(July 8, 2015) — With his roguish charm, the gallant scoundrel Han Solo has long been one of the favorite characters in the “Star Wars” universe.
Now fans will finally get to learn the smuggler-turned-hero’s backstory.
Disney announced Tuesday that Christopher Miller and Phil Lord, the duo behind “The Lego Movie,” will direct a feature about Han Solo’s life before “Star Wars,” slated to hit theaters in 2018.
The as-yet untitled movie will be written by Lawrence Kasdan and his son, Jon Kasdan. That screenwriting duo will probably satisfy the legions of devout “Star Wars” fans — the elder Kasdan co-wrote “The Empire Strikes Back” and “Return of the Jedi,” in addition to J.J. Abrams’ upcoming “Star Wars: The Force Awakens,” due in December.
No casting was announced, although social media speculation immediately centered on Chris Pratt, the ascendant star of “Guardians of the Galaxy” and “Jurassic World.”
“Folks, let’s be honest: Chris Pratt isn’t just the best person to play Han Solo; he IS Han Solo. There is Chris Pratt … and everyone else,” tweeted blogger Charles Clymer.
Other fans were more ambivalent.
“I really don’t know how I feel about this. No one can be Han Solo except Harrison Ford,” said Casey Calvert on Twitter.
Disney said the movie’s story will explore how young Han Solo became the smuggler and thief whom Luke Skywalker and Obi-Wan Kenobi first encountered in the cantina at Mos Eisley.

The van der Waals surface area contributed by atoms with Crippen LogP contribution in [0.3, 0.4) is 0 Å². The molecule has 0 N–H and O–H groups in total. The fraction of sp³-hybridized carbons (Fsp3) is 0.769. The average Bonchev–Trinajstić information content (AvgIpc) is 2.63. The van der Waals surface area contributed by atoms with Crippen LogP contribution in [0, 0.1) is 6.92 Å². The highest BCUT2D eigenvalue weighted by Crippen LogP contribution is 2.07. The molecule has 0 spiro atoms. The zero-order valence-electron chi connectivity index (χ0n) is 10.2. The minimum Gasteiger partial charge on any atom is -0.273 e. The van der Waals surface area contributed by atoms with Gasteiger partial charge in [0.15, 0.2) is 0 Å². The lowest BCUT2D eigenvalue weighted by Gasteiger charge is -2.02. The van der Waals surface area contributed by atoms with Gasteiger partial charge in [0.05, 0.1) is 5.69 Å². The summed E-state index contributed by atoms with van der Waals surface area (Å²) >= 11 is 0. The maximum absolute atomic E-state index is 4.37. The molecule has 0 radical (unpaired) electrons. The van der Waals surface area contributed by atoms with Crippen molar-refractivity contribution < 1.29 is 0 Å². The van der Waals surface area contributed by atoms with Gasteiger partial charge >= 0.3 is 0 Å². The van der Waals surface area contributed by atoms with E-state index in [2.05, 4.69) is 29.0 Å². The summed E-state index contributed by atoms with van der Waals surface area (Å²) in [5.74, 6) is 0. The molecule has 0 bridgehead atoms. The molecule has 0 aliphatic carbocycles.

“This is the first film we’ve worked on that seems like a good idea to begin with,” said Miller and Lord in a statement released by Disney. “We promise to take risks, to give the audience a fresh experience, and we pledge ourselves to be faithful stewards of these characters who mean so much to us.”
The movie will be produced by Kathleen Kennedy, whose list of credits include “E.T.,” “Jurassic Park” and “Star Wars: The Force Awakens.”
It’s scheduled for a May 25, 2018, release.
“The Lego Movie” was a critical and commercial hit, earning more than $468 million worldwide at the box office.
“This is a dream come true for us,” Miller and Lord said. “And not the kind of dream where you’re late for work and all your clothes are made of pudding, but the kind of dream where you get to make a film with some of the greatest characters ever, in a film franchise you’ve loved since before you can remember having dreams at all.”